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Being annoying: corporate video’s desire to split audiences

This last couple of weeks, Ribena – the company that uses 90% of the UK’s blackcurrant output to make its hilariously sugary drink – launched a new TV advert that, on the face of it, is a combination of everything awful about corporate culture’s attempt to be “wacky” and “hilarious”, while trying to target a few different markets with “related” humour.

However, when you scratch its surface, one thing becomes clear: the original assessment is completely correct, and it really is an awful piece of marketing. Before I break it down, take a look at it for yourself:

Its approach of “let’s fill the screen with everything possible” to carry the message that “you can’t get more Ribenary” (no, really) is, well… where do you start? To be fair, after drinking a couple of over-strong glasses of its full-sugar concoction, I’ve been known to slip into a similar vision just before I go into diabetic shock, but what on earth possessed them to go this route?

Well, there are hallmarks that clearly target different audiences, but putting them together into an annoying short has fundamentally sapped its success. Here are the key facets that have appealed in the past (albeit separately) in other campaigns or viral videos:

  • An unconvincing 8-bit rabbit in glasses: With its complementary 8-bit sound effect in case you didn’t spot the pixel art straight away, this clearly has its eyes on the aspiring geek/”nerd” market. Everyone loves a bit of retro, right?
  • An owl with a human mouth: Reminiscent of Adam and Joe’s toy remakes, the joke’s probably as much in the fact an owl usually has a beak – but its sole purpose is to sing the out-of-tune “zooby-do, zooby-do, zooby-do”. Great work, there.
  • The aforementioned “song”: The best way to drill something into someone’s head is to sing something so repetitive that they can’t escape it. Tropicana’s blanket use of “How D’Ya Like Your Eggs in the Morning” effectively turned me towards Sunny Delight out of spite.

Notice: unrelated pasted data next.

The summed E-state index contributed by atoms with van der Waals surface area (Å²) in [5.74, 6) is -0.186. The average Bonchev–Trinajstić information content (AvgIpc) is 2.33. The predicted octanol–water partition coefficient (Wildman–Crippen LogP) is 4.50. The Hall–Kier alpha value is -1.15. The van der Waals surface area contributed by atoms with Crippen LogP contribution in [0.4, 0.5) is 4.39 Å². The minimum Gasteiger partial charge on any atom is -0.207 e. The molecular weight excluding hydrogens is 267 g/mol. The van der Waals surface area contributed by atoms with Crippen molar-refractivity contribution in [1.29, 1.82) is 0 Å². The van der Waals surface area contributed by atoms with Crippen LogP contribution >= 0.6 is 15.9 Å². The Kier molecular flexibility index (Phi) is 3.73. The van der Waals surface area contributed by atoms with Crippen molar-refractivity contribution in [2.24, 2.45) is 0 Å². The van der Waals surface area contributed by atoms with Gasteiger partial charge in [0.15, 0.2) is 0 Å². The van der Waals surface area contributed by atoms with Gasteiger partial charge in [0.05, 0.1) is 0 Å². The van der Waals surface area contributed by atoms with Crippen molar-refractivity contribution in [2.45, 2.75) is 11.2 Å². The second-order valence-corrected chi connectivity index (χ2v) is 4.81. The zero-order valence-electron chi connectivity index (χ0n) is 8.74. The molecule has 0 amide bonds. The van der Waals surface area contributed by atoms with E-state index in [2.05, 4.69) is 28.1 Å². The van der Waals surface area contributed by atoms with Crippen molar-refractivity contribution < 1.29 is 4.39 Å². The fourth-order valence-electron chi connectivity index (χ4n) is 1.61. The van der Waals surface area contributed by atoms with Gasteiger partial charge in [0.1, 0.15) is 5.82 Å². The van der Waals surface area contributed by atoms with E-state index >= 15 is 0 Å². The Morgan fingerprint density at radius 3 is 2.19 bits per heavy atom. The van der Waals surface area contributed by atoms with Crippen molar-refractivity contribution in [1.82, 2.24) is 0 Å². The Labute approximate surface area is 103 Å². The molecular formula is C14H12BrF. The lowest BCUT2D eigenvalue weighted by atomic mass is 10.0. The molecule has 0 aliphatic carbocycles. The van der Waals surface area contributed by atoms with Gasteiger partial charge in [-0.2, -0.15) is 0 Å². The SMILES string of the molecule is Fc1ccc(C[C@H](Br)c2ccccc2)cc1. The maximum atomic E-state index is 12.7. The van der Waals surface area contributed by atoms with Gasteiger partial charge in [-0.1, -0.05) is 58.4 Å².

• The same owl, but with laser-eyes: I wouldn’t be surprised if Ribena claimed that laser-eyed owls produced the drink from blackcurrants in the same way it does in the video, just to really ramp up the wackiness. Seriously, though, laser eyes? It’s a superpower older than the hills.
  • Giant animals: This too has been done to death, and in a much better manner, such as by the crazed mind of the vastly underrated Cyriak (and his dark-yet-not-unlike-Ribena video, MOO!). What does it add to this video? Nothing – especially the goose in the bowtie pushing its face through a portal in the sky.
  • A robin with arms: I’m not even going to bother with this (see Trogdor the Burninator for what they probably ripped off, though).
  • Britishness: To its credit, the one facet that is a little successful and at least reflective of its brand is its inclusion of quintessential British things: the cottages, barges, occasional brutalist tower block and the animals used.

Ultimately, this advert will elicit two reactions:

  • The standard WTF reaction: What better way to drive brand awareness than to annoy the hell out of someone? See Hotels4u’s “Anything4u, cupcake” for the ultimate version of this. (Incidentally, I’ve not heard from that brand for a while, so hopefully they’ve gone bust because of the Brummie nonsense they tried to pull.)
  • Tapping into an audience that doesn’t know what it wants: Look at the YouTube comments for this one; most people who “love” the ad are between 12 and 15 and almost uniformly female, and are enough in their formative stages that they don’t have a definite focus point. The advert throws everything at them, and they’re grateful for it.

Actually, if it’s the second thing that Ribena were targeting all along, well – full credit. That’s actually a masterstroke. I’m willing to bet that this campaign was over budget and under target, though – and with 50,000 views after ten days, I don’t think it’s a wager I’m going to lose.

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